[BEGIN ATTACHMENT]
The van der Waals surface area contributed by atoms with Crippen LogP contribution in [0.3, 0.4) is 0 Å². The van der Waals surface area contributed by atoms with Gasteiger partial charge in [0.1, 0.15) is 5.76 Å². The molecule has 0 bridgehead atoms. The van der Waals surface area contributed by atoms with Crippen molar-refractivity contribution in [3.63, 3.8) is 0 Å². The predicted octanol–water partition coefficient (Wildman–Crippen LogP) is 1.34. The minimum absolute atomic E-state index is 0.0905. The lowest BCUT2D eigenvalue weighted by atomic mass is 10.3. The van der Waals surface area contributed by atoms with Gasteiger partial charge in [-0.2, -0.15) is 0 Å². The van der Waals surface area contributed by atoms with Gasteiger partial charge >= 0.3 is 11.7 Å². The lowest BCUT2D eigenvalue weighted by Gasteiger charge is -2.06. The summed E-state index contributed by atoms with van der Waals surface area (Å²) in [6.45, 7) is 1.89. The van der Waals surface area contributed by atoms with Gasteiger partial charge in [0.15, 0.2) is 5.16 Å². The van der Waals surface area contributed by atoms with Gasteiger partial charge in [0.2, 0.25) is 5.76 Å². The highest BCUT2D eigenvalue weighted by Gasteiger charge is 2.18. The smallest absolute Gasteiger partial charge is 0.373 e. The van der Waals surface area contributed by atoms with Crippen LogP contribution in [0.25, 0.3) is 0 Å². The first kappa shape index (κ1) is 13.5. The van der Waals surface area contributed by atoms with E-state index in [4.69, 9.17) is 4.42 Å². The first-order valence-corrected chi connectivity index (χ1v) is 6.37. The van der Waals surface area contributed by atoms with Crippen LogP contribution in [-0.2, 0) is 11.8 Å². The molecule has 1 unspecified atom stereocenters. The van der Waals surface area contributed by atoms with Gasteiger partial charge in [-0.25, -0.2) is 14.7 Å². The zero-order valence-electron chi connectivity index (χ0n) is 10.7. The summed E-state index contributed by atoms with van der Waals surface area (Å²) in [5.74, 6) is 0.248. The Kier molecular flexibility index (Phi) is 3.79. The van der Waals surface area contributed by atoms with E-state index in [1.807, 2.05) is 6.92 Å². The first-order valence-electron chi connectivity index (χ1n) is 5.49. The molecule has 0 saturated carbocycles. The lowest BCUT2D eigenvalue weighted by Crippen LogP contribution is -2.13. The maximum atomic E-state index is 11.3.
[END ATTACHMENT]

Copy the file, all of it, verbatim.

The van der Waals surface area contributed by atoms with Crippen LogP contribution in [0.3, 0.4) is 0 Å². The van der Waals surface area contributed by atoms with Gasteiger partial charge in [0.1, 0.15) is 5.76 Å². The molecule has 0 bridgehead atoms. The van der Waals surface area contributed by atoms with Crippen molar-refractivity contribution in [3.63, 3.8) is 0 Å². The predicted octanol–water partition coefficient (Wildman–Crippen LogP) is 1.34. The minimum absolute atomic E-state index is 0.0905. The lowest BCUT2D eigenvalue weighted by atomic mass is 10.3. The van der Waals surface area contributed by atoms with Gasteiger partial charge in [-0.2, -0.15) is 0 Å². The van der Waals surface area contributed by atoms with Gasteiger partial charge >= 0.3 is 11.7 Å². The lowest BCUT2D eigenvalue weighted by Gasteiger charge is -2.06. The summed E-state index contributed by atoms with van der Waals surface area (Å²) in [6.45, 7) is 1.89. The van der Waals surface area contributed by atoms with Gasteiger partial charge in [0.15, 0.2) is 5.16 Å². The van der Waals surface area contributed by atoms with Gasteiger partial charge in [0.2, 0.25) is 5.76 Å². The highest BCUT2D eigenvalue weighted by Gasteiger charge is 2.18. The smallest absolute Gasteiger partial charge is 0.373 e. The van der Waals surface area contributed by atoms with Crippen LogP contribution in [0.25, 0.3) is 0 Å². The first kappa shape index (κ1) is 13.5. The van der Waals surface area contributed by atoms with E-state index in [4.69, 9.17) is 4.42 Å². The first-order valence-corrected chi connectivity index (χ1v) is 6.37. The van der Waals surface area contributed by atoms with Crippen LogP contribution in [-0.2, 0) is 11.8 Å². The molecule has 1 unspecified atom stereocenters. The van der Waals surface area contributed by atoms with Gasteiger partial charge in [-0.25, -0.2) is 14.7 Å². The zero-order valence-electron chi connectivity index (χ0n) is 10.7. The summed E-state index contributed by atoms with van der Waals surface area (Å²) in [5.74, 6) is 0.248. The Kier molecular flexibility index (Phi) is 3.79. The van der Waals surface area contributed by atoms with E-state index in [1.807, 2.05) is 6.92 Å². The first-order valence-electron chi connectivity index (χ1n) is 5.49. The molecule has 0 saturated carbocycles. The lowest BCUT2D eigenvalue weighted by Crippen LogP contribution is -2.13. The maximum atomic E-state index is 11.3.